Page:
Worth the Fight

“Trash!” she shrieked, hurling another rotten fruit in Aiko’s direction.

After a month of this, you’d think her aim would have improved, even a little, Aiko thought as she loosened the hold between the broken china and bent cutlery that made up her body. The pieces of herself rearranged to fit between the gap between the wall and the restaurant’s industrial freezer. They didn’t resume their normal configuration until she got to her nest in the crawlspace in the wall.

Once inside Aiko examined the filleting knife that served as her sword. Satisfied her weapon was as sharp as ever, she laid it down and examined herself. She hadn’t lost too many chips this time, but the crack on her breastplate had gotten bigger. Aiko could swap it out any time she liked, but couldn’t bring herself to do it. It was a gift from the original owner of the restaurant.

Aiko kept the restaurant free from pests, from hobgoblins to roaches, for a decade. Of course she didn’t expect the new owner to salute her, or even sit and share stories and sake with her. But to have her cracks and dents earned through battle mocked! She didn’t have any other place to go, but she refused to linger where she was disrespected.

She was contemplating which of her personal effects to take with her, when she heard a rapping on the wall. Aiko picked up her knife and went out.  Tucked into the space between the freezer and the wall was a paper cup with sake, and a note. “Dear General, please stay.” It was signed by all of the kitchen staff.


Aiko folded the note as tightly as she could and tucked it in the crack of her breastplate. She took the sake home, and placed the paper cup in a place of honor among her things.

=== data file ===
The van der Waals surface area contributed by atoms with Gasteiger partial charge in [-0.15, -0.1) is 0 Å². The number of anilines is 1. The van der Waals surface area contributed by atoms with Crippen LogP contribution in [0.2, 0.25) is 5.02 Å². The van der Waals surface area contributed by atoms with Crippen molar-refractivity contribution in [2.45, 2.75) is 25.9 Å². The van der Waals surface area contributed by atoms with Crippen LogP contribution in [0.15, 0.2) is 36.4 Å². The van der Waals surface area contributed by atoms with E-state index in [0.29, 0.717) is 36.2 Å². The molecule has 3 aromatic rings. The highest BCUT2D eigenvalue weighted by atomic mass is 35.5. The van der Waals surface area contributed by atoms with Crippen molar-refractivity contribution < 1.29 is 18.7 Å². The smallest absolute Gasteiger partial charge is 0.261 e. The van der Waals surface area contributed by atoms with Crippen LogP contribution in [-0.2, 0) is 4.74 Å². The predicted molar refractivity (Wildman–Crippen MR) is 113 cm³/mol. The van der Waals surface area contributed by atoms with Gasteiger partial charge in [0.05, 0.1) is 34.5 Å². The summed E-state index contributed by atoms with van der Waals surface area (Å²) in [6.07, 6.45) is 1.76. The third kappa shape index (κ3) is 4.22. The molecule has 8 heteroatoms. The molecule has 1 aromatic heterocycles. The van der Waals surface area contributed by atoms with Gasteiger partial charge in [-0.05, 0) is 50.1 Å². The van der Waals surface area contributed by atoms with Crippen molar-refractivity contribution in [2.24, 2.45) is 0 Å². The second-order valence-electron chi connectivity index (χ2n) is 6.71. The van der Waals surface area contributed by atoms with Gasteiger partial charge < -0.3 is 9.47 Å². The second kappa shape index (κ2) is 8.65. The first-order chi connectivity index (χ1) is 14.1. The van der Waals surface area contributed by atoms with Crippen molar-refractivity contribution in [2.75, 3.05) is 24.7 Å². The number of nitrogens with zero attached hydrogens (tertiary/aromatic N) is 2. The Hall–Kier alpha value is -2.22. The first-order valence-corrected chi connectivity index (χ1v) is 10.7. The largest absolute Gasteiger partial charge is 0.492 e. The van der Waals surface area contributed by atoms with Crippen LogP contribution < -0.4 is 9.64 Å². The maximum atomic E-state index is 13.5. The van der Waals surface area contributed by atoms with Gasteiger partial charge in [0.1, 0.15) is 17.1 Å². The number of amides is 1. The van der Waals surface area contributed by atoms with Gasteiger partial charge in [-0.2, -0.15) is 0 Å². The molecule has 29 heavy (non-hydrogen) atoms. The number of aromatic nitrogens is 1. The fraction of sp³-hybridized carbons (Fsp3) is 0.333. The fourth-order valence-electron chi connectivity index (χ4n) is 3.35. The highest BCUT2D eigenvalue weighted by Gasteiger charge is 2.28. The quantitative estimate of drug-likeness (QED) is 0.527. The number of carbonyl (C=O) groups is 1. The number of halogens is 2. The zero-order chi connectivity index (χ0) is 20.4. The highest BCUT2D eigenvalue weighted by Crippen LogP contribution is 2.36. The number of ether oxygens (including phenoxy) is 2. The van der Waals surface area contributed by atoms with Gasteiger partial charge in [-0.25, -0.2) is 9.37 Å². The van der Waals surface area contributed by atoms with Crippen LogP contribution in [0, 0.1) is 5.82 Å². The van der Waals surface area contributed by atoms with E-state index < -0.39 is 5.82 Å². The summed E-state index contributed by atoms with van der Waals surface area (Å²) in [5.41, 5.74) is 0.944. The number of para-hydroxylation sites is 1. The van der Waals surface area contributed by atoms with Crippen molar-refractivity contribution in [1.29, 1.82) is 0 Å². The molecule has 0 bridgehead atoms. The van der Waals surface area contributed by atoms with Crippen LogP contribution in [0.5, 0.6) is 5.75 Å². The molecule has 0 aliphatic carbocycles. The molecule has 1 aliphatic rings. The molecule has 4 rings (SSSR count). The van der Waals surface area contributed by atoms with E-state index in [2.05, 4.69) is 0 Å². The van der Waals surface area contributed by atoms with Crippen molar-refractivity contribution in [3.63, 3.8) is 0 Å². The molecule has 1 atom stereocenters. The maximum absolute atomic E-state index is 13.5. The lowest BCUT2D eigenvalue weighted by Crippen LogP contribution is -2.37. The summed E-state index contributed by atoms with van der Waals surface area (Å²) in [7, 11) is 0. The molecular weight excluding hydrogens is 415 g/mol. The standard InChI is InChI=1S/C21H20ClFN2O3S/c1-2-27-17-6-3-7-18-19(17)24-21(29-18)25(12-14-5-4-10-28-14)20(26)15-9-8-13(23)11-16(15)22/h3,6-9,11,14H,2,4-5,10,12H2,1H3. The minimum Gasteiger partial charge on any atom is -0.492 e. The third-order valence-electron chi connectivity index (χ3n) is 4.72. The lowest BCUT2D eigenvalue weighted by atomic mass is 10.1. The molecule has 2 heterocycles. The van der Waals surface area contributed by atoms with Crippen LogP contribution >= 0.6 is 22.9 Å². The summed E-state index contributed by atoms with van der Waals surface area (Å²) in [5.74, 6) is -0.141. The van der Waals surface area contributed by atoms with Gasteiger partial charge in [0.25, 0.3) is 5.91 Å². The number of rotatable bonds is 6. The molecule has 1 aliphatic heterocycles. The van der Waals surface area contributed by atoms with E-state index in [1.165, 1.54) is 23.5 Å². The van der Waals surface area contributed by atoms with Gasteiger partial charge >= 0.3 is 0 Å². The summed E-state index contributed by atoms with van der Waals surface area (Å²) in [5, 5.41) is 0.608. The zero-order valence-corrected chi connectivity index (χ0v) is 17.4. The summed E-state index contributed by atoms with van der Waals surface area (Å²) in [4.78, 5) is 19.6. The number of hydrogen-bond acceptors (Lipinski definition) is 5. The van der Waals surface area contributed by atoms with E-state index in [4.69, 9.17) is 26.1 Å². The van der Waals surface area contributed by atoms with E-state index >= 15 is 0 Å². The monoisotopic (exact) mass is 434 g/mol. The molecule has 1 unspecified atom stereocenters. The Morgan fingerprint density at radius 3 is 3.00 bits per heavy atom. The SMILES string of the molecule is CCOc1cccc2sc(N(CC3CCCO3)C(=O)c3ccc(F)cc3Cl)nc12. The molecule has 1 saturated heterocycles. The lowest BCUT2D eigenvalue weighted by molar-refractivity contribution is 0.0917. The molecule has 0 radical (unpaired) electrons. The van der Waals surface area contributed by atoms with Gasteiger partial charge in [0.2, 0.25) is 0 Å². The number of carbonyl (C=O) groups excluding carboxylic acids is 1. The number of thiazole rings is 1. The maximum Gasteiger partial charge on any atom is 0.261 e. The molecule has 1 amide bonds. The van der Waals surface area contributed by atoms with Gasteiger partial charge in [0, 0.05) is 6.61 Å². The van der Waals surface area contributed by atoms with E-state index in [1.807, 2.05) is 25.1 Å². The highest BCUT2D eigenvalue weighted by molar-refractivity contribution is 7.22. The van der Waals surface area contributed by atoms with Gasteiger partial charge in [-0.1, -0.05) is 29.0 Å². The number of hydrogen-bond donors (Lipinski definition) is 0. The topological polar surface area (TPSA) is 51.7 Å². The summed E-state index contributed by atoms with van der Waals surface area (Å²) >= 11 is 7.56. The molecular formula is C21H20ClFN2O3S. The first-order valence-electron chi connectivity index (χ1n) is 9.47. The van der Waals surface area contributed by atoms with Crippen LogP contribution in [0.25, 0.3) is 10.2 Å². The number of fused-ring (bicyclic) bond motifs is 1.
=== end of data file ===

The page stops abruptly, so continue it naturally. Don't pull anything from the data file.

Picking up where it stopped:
Seto-taisho by Matthew Meyer
Find more of his amazing art and fun facts about yokai



Process Note: Aiko is a type of of yokai (Japanese faery creature for lack of a better translation) known as a seto-taishoo, a little soldier made of broken kitchen things. 

This short story was inspired by the prompt given at Imaginary Gardens With Real Toads: Mythical Prejudice, where we were asked to explore prejudice from the point of view of a mythical creature who is part of our modern world.

18 comments:

  1. I love this.. and I hope the Aiko stays, and I would be sure to visit for some great Sashimi.

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    1. Mmmm...Sashimi. I could seriously go for some :)

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  2. There is not a bit of this that I don't love. The myth is delicious, Aiko's personality speaks of the dignity and bravery of her culture, and the gesture from the people warmed my heart. Now, every time I break something in the kitchen I will have Aiko in my mind. :-D

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    1. I've loved this sort of yokai since I came across it in one of Matthew Mayer's books. I just needed a good idea to play with. Thanks for providing one.

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  3. I agree, the character and description of Aiko is soo beautifully haunting! I love the bit about her valuing her worth and refusing to stay where she isn't respected.

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    1. I really loved discovering her nature as I wrote this. I'm delighted other like it too.

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  4. This was so delightful! How wonderful to be introduced to a new mythical personage from the Japanese myths! Thank you! Oh, I could certainly read more adventures from Aiko! Broad hint, hint!

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    1. I kind of think she does need more stories too.

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  5. A lovely story and thank you for introducing me to the little soldier of broken kitchen things. I shall think of her too when I break things.
    Anna :o]

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    1. She is a fun yokai to get to know

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  6. broken china and other things... a warriors heart is made of these. Love it.

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  7. What a unique creature to write about. Wonderful tale!

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  8. This is such a delightful tale.Crockery warriors sound fab. Looks like she's gonna be fine.

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    1. I'm pretty sure she will be OK as well.

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